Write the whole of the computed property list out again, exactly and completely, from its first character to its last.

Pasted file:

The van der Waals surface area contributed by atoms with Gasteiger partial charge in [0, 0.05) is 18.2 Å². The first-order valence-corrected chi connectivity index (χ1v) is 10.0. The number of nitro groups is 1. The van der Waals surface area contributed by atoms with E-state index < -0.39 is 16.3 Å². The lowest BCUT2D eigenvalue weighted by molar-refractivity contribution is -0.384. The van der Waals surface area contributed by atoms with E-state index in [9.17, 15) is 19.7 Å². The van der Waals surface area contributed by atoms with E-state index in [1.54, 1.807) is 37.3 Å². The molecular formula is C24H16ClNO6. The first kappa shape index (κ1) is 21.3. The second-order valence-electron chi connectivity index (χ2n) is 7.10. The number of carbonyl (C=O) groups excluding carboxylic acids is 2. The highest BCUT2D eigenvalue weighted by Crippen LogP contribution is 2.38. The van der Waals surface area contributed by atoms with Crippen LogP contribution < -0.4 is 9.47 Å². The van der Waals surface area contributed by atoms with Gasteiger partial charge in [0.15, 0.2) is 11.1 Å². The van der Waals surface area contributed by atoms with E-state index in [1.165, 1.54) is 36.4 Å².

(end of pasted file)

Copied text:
The van der Waals surface area contributed by atoms with Gasteiger partial charge in [0, 0.05) is 18.2 Å². The first-order valence-corrected chi connectivity index (χ1v) is 10.0. The number of nitro groups is 1. The van der Waals surface area contributed by atoms with E-state index < -0.39 is 16.3 Å². The lowest BCUT2D eigenvalue weighted by molar-refractivity contribution is -0.384. The van der Waals surface area contributed by atoms with E-state index in [9.17, 15) is 19.7 Å². The van der Waals surface area contributed by atoms with E-state index in [1.54, 1.807) is 37.3 Å². The molecular formula is C24H16ClNO6. The first kappa shape index (κ1) is 21.3. The second-order valence-electron chi connectivity index (χ2n) is 7.10. The number of carbonyl (C=O) groups excluding carboxylic acids is 2. The highest BCUT2D eigenvalue weighted by Crippen LogP contribution is 2.38. The van der Waals surface area contributed by atoms with Crippen LogP contribution < -0.4 is 9.47 Å². The van der Waals surface area contributed by atoms with Gasteiger partial charge in [0.15, 0.2) is 11.1 Å². The van der Waals surface area contributed by atoms with E-state index in [1.165, 1.54) is 36.4 Å².